Six Tips for a Happier Household

Managing a home is more than just your preferred appliance brand or the system you use to divide up chores, it’s about how you communicate with the members of your household and the behaviors you engage in to ensure everything runs smoothly. Household CFO and happy saver Ruth shares how her family of three work together to run a smooth operation.

Each member of our household has a different personality, level of motivation and different interests. Managing household chores and finances is a constant balancing act between these different personality types so that everyone is happy and we each feel we are an important part of our family, even though we each play different roles. 

If I were to try to make my husband and daughter strictly conform to my interests or motivations, the chances are high it would end in tears. And those tears would probably be my own! What I’ve discovered is that the key to a happy home is teamwork and accepting that we are three different people trying to muddle our way through life together. 

So while fancy gadgets and intricate systems of home management are nice to have, it’s a series of habits and behaviors that we all participate in that makes our home a happy and healthy one. Here is what our household does. 

Six tips for managing our household

  1. Walk a mile in their shoes. The key for me is to practice empathy because that’s how I can take their perspectives into consideration when managing our household. Trying to get others to bend to my will is never going to work; it’s better if we are all roughly heading in the same direction. In a world where there is constant pressure to strive to be the best, close enough is often good enough for me!
  2. Engage in regular and clear communication. We take time to chat and communicate on a regular basis but with no fixed time or agenda. A spontaneous chat over a coffee or while we walk around the block gives us time to talk about anything and everything that comes up. 
  3. Clean up after yourself. The key objective is a clean and tidy home but the timeframe is fluid with no set times to stress us out. The gist is that if you make the mess, you tidy it up but that there are common areas where we all need to help out for the greater good of us all.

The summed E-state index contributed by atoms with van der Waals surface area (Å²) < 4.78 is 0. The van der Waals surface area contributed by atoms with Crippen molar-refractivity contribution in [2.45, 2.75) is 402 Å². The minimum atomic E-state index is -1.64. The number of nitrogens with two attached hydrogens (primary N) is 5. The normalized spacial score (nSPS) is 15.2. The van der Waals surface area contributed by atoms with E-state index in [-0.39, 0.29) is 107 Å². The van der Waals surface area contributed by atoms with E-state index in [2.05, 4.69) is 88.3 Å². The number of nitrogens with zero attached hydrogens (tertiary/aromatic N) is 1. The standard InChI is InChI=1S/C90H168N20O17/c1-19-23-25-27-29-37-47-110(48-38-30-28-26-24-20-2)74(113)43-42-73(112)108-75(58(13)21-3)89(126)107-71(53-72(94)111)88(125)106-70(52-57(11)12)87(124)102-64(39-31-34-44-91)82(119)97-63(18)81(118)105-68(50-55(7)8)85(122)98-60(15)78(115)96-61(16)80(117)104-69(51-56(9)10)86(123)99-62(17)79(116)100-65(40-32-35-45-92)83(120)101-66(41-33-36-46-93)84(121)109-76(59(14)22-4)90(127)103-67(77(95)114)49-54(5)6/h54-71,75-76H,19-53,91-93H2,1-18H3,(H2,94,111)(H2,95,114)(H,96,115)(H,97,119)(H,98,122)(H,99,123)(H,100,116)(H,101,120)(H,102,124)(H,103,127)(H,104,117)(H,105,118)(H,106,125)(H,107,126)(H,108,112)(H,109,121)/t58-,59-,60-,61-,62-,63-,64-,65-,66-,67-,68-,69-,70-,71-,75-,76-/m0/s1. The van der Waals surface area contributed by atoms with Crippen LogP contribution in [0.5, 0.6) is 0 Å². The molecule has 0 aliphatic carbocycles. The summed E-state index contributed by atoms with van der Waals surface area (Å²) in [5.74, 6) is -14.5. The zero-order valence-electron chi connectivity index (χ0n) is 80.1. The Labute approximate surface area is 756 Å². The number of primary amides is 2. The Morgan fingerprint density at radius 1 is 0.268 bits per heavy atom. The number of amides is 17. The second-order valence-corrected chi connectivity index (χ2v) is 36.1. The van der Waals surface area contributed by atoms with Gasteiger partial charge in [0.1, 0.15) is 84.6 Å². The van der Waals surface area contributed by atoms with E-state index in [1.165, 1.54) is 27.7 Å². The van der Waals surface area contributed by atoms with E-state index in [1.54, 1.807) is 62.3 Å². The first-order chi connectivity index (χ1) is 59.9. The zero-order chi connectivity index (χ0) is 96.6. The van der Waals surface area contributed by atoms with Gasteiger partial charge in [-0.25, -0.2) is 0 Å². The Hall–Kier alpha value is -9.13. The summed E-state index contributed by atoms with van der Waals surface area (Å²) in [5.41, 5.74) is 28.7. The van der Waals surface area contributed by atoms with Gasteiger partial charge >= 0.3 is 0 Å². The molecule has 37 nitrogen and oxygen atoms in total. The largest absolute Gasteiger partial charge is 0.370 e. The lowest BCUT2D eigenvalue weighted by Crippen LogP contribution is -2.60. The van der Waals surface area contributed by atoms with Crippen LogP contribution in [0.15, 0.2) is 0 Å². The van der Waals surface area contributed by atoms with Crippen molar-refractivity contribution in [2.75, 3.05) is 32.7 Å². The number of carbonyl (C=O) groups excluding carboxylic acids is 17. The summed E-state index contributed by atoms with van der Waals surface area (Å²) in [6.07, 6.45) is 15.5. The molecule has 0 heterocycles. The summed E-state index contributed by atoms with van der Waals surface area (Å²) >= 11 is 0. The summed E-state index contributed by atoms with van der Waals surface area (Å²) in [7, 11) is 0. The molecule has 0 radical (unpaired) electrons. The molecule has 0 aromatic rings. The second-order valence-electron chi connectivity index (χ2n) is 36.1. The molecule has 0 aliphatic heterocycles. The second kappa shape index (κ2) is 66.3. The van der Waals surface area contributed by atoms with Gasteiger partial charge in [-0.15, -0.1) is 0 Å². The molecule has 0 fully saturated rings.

4. Get the blood pumping. Exercising a little and often is our guide here. Every day we each need to ‘move’ in a way that brings us joy. It might be walking, running, yoga, rollerblading, or dancing around the living room. It has to be easy to do, something you will stick to and most of all it must be enjoyable.
  5. Reach out to family and friends. I also like to have regular catch-ups with friends and family to hear about how they are doing too because I can learn from how others make decisions in life. Plus, I can support them when needed and vice versa.
  6. Discuss all purchases. Staying within our budgets is incredibly important to me but less so to my husband and daughter. To make sure it’s still easy for them to do so, we shop using a list and discuss any purchases we are likely to make prior to going shopping. That way I can ensure that we can afford it and that the costs won’t blow the budget and it gives them the freedom to spend within those parameters.

Bringing it all together

Recently my 13-year-old daughter started to mention that the time might have come to change her bed. Her princess-style canopy bed (with curtains!) was feeling a little childish for this up-and-coming teenager. 

So while out on a walk together (exercise), we talked it through (communication) and chatted about how this bed had given her seven years of sweet dreams (empathy). We also talked about what other kids her age were sleeping in (contact with family and friends) and what size and style might be appropriate. When we got home we looked up what style of new bed she liked and how much it would cost (discuss all purchases). We found a new bed for $270 that would fit her current mattress and then we set about preparing her old bed for sale which involved cleaning it up and taking photos so we could list it for sale (household chores). 

We managed to sell it for $120, PLUS another piece of unused furniture from her room for a further $45, meaning that the total outlay for this new bed was actually just $105. 

All three of us were happy with this outcome! She got a new bed which she loves, Jonny got to do research and shop online which he likes and I kept the costs within the budget we had set.

This is just an extremely simple example of how I manage my household. It’s a series of conversations and behaviors that always tie back to those six actions.

As a family, we are in constant motion, each with different wants and needs. Something that was fit for the purpose last year may no longer be needed this year, so we are constantly negotiating on what we need to get and what we need to let go of. Because of our relaxed attitude and our willingness to practice a bit of good old fashion ‘give and take’, our set of parameters work for ANY decision we are making and those six key areas let us express ourselves and meet our individual goals without having to argue. And that feels like a pretty happy household to me.


Ruth blogs at thehappysaver.com all about how she and her family handle money. What’s the secret? Spend less than you earn, invest the difference, avoid debt and budget each dollar that flows through your hands. She firmly believes that if you can just get the basics right, life becomes easier from there on in.

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